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For more information about resolution of pain issues, contact:


Catherine A. Duncan, DO

1031 West Williams St., #102
Apex Hill, NC 27502
Telephone: (919) 439-7867

Recovering from Injury Can Be Traumatic

Being injured on the job can be a scary and difficult ordeal. In addition to the injury itself, the questions of “Am I at fault?” “Will my company be supportive during my recovery?” “Will I lose my job?” and “What if I can no longer provide for my family?” all complicate the process of treatment and recovery. Few understand these struggles better than Dr. Catherine Duncan, a physiatrist, an Interventional Spine Specialist, and owner of Atlantic Spine & Pain in Apex.

Dr. Duncan Dr. Duncan uses a patient’s platelet rich plasma to enhance healing in a very painful, arthritic knee.

“Injured workers are the most complex patients I see for many reasons,” she says. “Not only do they have to deal with the injury itself, but also there are the issues of how their injury affects them psychologically, financially, socially, and legally—all are huge factors that deserve careful attention and positive resolution. In fact, the greatest trauma these patients face is often in the recovery process.”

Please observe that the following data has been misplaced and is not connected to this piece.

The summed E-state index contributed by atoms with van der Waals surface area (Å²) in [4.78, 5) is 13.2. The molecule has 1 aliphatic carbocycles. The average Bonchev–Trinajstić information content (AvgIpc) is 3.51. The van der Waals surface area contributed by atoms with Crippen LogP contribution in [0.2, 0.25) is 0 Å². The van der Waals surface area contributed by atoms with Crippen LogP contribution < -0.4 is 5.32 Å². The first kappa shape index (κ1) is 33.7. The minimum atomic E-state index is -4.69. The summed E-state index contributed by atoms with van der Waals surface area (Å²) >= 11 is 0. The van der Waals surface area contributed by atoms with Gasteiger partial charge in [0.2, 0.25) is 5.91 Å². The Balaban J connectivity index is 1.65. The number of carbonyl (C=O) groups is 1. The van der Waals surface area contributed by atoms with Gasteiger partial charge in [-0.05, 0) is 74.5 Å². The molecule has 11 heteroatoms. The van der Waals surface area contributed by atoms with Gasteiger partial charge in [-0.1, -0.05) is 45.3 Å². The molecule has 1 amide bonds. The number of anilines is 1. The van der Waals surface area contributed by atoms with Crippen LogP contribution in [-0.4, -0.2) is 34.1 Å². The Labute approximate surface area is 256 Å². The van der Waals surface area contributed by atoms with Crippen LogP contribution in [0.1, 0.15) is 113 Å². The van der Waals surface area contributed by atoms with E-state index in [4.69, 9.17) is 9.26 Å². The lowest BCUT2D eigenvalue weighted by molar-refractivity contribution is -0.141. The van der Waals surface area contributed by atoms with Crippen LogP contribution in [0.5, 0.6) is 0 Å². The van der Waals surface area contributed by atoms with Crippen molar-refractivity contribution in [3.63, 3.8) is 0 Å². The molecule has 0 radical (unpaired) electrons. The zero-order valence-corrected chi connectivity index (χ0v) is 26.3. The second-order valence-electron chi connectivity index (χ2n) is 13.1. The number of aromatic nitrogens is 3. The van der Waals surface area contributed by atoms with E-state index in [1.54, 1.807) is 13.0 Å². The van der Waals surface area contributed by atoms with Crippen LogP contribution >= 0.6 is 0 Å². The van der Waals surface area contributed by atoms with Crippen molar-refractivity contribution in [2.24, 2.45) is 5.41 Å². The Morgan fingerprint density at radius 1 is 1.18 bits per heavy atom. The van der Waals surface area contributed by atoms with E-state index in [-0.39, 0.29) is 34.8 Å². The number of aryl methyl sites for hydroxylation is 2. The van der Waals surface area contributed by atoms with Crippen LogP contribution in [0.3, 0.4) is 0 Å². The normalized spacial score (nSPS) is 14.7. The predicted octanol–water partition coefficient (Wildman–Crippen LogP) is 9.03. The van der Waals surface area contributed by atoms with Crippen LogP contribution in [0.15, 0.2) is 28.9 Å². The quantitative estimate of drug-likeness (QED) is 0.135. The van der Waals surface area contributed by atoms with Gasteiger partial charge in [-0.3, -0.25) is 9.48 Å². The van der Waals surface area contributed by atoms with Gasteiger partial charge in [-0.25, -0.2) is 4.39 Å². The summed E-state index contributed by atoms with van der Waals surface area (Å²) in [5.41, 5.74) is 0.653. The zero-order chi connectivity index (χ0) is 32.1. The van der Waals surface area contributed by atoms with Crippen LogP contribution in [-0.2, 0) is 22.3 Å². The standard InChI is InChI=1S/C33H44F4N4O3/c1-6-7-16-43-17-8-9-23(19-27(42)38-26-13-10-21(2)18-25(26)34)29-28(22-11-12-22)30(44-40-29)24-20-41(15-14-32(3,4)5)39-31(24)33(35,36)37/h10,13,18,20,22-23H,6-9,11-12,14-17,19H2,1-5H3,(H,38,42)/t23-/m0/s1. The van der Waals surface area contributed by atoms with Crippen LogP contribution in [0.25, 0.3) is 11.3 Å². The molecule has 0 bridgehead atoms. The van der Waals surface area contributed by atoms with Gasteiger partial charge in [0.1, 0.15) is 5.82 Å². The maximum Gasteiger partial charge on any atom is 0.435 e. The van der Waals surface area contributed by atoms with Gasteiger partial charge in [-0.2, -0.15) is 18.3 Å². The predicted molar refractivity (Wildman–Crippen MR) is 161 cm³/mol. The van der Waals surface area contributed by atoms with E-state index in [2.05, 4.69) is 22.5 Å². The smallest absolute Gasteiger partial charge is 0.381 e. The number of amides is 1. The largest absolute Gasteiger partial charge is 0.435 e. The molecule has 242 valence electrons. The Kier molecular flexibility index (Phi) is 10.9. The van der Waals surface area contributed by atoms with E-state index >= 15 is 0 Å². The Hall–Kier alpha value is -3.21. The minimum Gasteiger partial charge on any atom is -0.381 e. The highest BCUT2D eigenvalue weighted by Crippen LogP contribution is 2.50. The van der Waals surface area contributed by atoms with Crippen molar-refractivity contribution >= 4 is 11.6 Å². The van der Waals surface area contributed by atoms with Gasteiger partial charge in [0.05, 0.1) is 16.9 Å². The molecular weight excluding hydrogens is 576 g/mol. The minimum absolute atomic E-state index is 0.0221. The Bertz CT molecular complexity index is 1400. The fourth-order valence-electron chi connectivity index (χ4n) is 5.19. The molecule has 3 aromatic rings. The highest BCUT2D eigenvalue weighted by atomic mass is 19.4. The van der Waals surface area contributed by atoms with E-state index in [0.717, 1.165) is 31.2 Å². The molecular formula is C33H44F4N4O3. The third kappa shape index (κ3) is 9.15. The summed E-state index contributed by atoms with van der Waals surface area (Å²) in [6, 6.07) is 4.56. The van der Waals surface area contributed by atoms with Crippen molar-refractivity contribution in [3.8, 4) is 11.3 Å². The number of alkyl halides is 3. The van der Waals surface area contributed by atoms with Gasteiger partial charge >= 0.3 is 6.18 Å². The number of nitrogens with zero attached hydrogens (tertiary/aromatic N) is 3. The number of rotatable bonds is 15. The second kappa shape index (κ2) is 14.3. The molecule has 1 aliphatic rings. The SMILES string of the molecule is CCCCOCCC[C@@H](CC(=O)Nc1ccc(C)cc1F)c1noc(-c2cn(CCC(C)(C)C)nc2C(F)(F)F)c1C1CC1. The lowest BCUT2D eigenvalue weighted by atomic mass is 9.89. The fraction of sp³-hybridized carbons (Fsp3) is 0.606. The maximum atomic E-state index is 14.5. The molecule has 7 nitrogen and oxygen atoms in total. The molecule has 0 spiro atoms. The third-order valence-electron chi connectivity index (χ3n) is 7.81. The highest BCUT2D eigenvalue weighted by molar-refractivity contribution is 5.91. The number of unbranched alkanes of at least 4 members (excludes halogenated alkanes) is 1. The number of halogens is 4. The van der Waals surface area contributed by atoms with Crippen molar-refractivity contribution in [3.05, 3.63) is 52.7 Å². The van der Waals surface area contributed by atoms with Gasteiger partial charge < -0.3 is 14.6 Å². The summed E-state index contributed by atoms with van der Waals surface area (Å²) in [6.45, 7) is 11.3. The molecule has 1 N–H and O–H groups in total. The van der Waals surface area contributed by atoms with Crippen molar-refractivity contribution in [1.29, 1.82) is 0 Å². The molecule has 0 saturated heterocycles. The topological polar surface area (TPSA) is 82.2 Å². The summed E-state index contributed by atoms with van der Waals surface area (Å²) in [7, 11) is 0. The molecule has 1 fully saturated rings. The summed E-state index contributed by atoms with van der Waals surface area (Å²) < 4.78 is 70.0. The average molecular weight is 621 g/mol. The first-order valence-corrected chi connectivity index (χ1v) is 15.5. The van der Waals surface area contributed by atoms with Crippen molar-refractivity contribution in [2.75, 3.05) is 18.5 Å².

To gain perspective on this issue of workplace injury, Dr. Duncan described the steps and hoops that a typical injured patient may go through, and why it is important to see a pain/rehabilitation specialist as early as possible in the treatment/recovery process.

Joe’s Trials and Tribulations

“Let us imagine a typical scenario that is repeated countless times every day,” Dr. Duncan suggests.

Joe the construction worker injures his lower back while lifting a heavy object on the job. He complains to his boss about his pain and gets an indifferent response, so he gamely continues to work. He works, in fact, until the pain becomes unbearable—and he then files a Worker's Compensation claim, and goes to an urgent care center where he gets an X-ray and pain medication, and is told to take a few days off from work to rest. He is also advised to follow up with an orthopedic surgeon.

What Is a Physiatrist?

Physiatrists such as Dr. Duncan are medical doctors who have completed training in physical medicine and rehabilitation, with a variety of subspecialty offerings. Specifically, PM&R physicians:

  • Treat patients of all ages
  • Focus treatment on function
  • Have a broad medical expertise that allows them to treat disabling conditions
  • Determine and lead a treatment/prevention plan